An Alternative Explanation

Entry by: writerATGJFYSYWG

16th March 2017
The story with no victim

'Who cares about black people.' That's what he said, word for word. What he meant was 'Who cares about black people and white people', as in, 'Who cares whether a person is black or white.' Only he didn't finish the sentence and he didn't include a question mark.

Or perhaps he meant 'WHO cares about black people', which might be worse, as in 'Who cares about The Black People.' No, Louise is pretty sure he didn't mean that. That's too sophisticated for an eight year old boy. And she is completely convinced he did not mean 'Who cares about black people?' But that is what he said.

When he comes out of school he's upset. Well of course he is. Poppy Seleke had stood at the classroom door and shouted, 'How dare you make fun of the colour of my skin,' in front of all the other children. As Michael is telling her this, Louise thinks, 'Good on her', but gives her son a tight squeeze and dries his tears. What strength of will, what bravery, she thinks. The only black kid in the class and she's not afraid. She sees prejudice and grabs it by the throat and stamps down on it. Hard. And the awful truth is she knows what it looks like, what it sounds like, because she's had to listen to it from an early age. Her son, Michael, does not know what it is, would not know how to spot it, because he has never had to hear it. He doesn't understand what Poppy means when she shouts at him from the doorway, but he feels the force of her anger and it scares him.

She imagines him trying to explain to the teacher. Oh dear, this is awkward, Ms Woods would think. Can't let this blow out of proportion. 'Just a misunderstanding,' she would breeze. 'Not to worry, it's not what you think,' she would say to Poppy. 'Look, here are your parents, off you go.'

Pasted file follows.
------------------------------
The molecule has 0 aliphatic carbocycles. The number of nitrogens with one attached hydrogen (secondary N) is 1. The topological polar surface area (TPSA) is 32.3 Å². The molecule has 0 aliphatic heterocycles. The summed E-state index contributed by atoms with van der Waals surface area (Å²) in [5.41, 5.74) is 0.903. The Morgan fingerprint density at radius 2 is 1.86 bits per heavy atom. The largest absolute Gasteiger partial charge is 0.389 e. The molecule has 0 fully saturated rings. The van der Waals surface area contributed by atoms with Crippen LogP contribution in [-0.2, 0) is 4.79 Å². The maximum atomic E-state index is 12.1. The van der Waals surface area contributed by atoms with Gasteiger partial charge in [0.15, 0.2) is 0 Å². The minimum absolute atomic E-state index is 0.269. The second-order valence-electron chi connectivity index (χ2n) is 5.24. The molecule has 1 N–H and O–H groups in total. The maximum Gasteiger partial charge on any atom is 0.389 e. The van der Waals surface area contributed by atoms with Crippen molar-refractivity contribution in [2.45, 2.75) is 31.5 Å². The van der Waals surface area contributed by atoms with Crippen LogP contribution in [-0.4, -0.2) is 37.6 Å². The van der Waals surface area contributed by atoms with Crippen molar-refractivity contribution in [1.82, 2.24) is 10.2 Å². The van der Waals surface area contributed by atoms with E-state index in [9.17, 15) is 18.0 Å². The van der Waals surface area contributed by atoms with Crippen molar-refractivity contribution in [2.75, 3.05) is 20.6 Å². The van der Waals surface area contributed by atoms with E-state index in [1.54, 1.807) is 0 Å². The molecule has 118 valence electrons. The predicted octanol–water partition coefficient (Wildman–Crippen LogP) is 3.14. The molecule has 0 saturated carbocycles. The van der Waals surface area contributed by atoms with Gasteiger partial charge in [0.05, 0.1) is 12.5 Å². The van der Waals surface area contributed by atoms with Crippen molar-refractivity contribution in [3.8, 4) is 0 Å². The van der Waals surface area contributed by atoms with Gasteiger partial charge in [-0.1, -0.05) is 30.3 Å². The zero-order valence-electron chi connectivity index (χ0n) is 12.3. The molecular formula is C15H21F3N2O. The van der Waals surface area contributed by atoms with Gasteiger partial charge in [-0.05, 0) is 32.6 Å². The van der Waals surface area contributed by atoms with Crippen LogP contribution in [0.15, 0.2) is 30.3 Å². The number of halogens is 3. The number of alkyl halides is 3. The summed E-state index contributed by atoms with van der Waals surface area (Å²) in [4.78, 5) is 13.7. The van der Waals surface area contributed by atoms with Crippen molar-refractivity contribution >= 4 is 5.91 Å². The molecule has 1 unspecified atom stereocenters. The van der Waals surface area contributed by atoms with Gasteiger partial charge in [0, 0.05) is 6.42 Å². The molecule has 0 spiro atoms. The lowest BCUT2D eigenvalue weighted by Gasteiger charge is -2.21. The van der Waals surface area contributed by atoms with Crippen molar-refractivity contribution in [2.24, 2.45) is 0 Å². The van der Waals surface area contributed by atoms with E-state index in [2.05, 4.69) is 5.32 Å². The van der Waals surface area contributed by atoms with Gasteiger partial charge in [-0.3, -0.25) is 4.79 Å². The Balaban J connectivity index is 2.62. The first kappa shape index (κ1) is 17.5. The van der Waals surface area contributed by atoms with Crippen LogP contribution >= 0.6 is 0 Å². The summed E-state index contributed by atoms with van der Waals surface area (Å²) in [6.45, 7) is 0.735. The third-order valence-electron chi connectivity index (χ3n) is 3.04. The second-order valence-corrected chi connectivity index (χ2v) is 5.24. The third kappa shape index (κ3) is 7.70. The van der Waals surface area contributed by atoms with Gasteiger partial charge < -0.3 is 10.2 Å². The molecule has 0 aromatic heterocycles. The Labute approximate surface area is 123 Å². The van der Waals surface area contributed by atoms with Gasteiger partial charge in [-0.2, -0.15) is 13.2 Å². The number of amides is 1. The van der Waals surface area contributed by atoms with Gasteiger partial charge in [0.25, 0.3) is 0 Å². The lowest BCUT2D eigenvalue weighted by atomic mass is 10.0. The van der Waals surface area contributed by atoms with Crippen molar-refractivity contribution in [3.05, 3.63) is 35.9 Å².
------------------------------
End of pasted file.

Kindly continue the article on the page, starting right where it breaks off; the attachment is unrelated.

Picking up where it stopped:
Louise sees Poppy storm out and march towards her mother. She has been ignored and she's starting to think that her aunty is right when she says, 'You can't trust white people.' Even her teacher, her wonderful, fun teacher who is usually so good at being charge, does not want to take charge now. It's the end of the day, the waiting parents in the playground signal she's nearly finished and can go home in five minutes. Ms Woods waves to Louise - 'Nothing to worry about Mrs Watson.' She avoids looking at Mrs Seleke and slips back into the school building.

Through hot sobs Michael tries to explain to his mum, but pursuing one line of thought has never been his strong point and the story is all over the place, like a log catching fire in several places at the same time.

Louise discerns it is something about Poppy. 'Ms Woods says it was a misunderstanding,' he says, trying to get his gappy teeth around the word. They walk out of the playground and as they pass Mrs Seleke, who is listening with intent to her daughter, Louise takes Michael's hand and with the other hand gives the woman the thumbs up. A misunderstanding? Everything ok? Everything ok between us? No. Poppy's mum looks at her suspiciously and turns back to her daughter. Taking Michael, Louise leaves the playground and is glad to be away from there.

Michael forgets it. In his mind, the teacher sorted it out. On the way home he calms down and explains what happened and his mother nods in understanding. He feels vindicated. He moves on and sits in front of the TV sorting out his football cards.

Louise cannot forget it. There is more to the story, although she thinks she has the gist now, but she's worried that Poppy thinks Michael meant what he said. And, if she's truthful, she's worried that Mrs Seleke will think the same of her whole family. Why shouldn't she? The Seleke family will have been victims of racism before and Michael Watson, with his clumsy way of saying something he doesn't mean, fits right into that narrative.

She thinks she might send Mrs Seleke a message. But when she finds her on Facebook and reaches out tentative fingertips she's met with, 'He said who cares about black people.' And then, 'You can't keep excusing ignorant children's comments.' And then, 'Poppy has been told to go back to Africa, she's been told she can't be in a dance group because she doesn't look like the others.'